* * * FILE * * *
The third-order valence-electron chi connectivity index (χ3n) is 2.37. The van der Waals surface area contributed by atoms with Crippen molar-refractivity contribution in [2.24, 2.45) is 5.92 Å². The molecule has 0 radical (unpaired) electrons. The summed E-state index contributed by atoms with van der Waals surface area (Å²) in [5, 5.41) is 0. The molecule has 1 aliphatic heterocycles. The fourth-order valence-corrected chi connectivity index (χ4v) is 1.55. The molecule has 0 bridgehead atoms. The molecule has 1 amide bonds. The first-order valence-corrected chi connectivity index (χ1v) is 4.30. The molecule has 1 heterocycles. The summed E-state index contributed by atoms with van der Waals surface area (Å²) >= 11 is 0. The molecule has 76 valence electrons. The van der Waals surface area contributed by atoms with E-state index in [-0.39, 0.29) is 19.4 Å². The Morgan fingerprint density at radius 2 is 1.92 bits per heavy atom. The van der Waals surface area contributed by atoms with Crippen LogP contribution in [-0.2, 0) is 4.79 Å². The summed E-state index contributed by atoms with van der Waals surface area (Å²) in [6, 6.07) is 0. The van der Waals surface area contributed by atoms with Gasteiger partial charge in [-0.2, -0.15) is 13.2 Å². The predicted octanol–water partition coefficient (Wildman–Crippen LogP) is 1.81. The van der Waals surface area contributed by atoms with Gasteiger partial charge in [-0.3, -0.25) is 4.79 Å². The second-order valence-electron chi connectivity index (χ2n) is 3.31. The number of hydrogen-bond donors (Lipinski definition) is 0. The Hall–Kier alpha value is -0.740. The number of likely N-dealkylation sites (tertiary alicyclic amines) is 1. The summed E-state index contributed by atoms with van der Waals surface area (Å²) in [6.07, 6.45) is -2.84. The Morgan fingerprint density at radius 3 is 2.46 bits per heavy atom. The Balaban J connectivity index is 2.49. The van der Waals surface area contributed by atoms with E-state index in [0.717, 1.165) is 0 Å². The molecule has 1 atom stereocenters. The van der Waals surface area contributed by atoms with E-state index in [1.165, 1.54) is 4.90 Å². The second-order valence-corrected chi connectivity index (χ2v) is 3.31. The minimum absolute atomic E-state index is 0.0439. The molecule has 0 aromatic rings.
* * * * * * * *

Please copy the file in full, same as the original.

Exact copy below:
The third-order valence-electron chi connectivity index (χ3n) is 2.37. The van der Waals surface area contributed by atoms with Crippen molar-refractivity contribution in [2.24, 2.45) is 5.92 Å². The molecule has 0 radical (unpaired) electrons. The summed E-state index contributed by atoms with van der Waals surface area (Å²) in [5, 5.41) is 0. The molecule has 1 aliphatic heterocycles. The fourth-order valence-corrected chi connectivity index (χ4v) is 1.55. The molecule has 0 bridgehead atoms. The molecule has 1 amide bonds. The first-order valence-corrected chi connectivity index (χ1v) is 4.30. The molecule has 1 heterocycles. The summed E-state index contributed by atoms with van der Waals surface area (Å²) >= 11 is 0. The molecule has 76 valence electrons. The van der Waals surface area contributed by atoms with E-state index in [-0.39, 0.29) is 19.4 Å². The Morgan fingerprint density at radius 2 is 1.92 bits per heavy atom. The van der Waals surface area contributed by atoms with Crippen LogP contribution in [-0.2, 0) is 4.79 Å². The summed E-state index contributed by atoms with van der Waals surface area (Å²) in [6, 6.07) is 0. The van der Waals surface area contributed by atoms with Gasteiger partial charge in [-0.2, -0.15) is 13.2 Å². The predicted octanol–water partition coefficient (Wildman–Crippen LogP) is 1.81. The van der Waals surface area contributed by atoms with Gasteiger partial charge in [-0.3, -0.25) is 4.79 Å². The second-order valence-electron chi connectivity index (χ2n) is 3.31. The number of hydrogen-bond donors (Lipinski definition) is 0. The Hall–Kier alpha value is -0.740. The number of likely N-dealkylation sites (tertiary alicyclic amines) is 1. The summed E-state index contributed by atoms with van der Waals surface area (Å²) in [6.07, 6.45) is -2.84. The Morgan fingerprint density at radius 3 is 2.46 bits per heavy atom. The Balaban J connectivity index is 2.49. The van der Waals surface area contributed by atoms with E-state index in [0.717, 1.165) is 0 Å². The molecule has 1 atom stereocenters. The van der Waals surface area contributed by atoms with E-state index in [1.165, 1.54) is 4.90 Å². The second-order valence-corrected chi connectivity index (χ2v) is 3.31. The minimum absolute atomic E-state index is 0.0439. The molecule has 0 aromatic rings.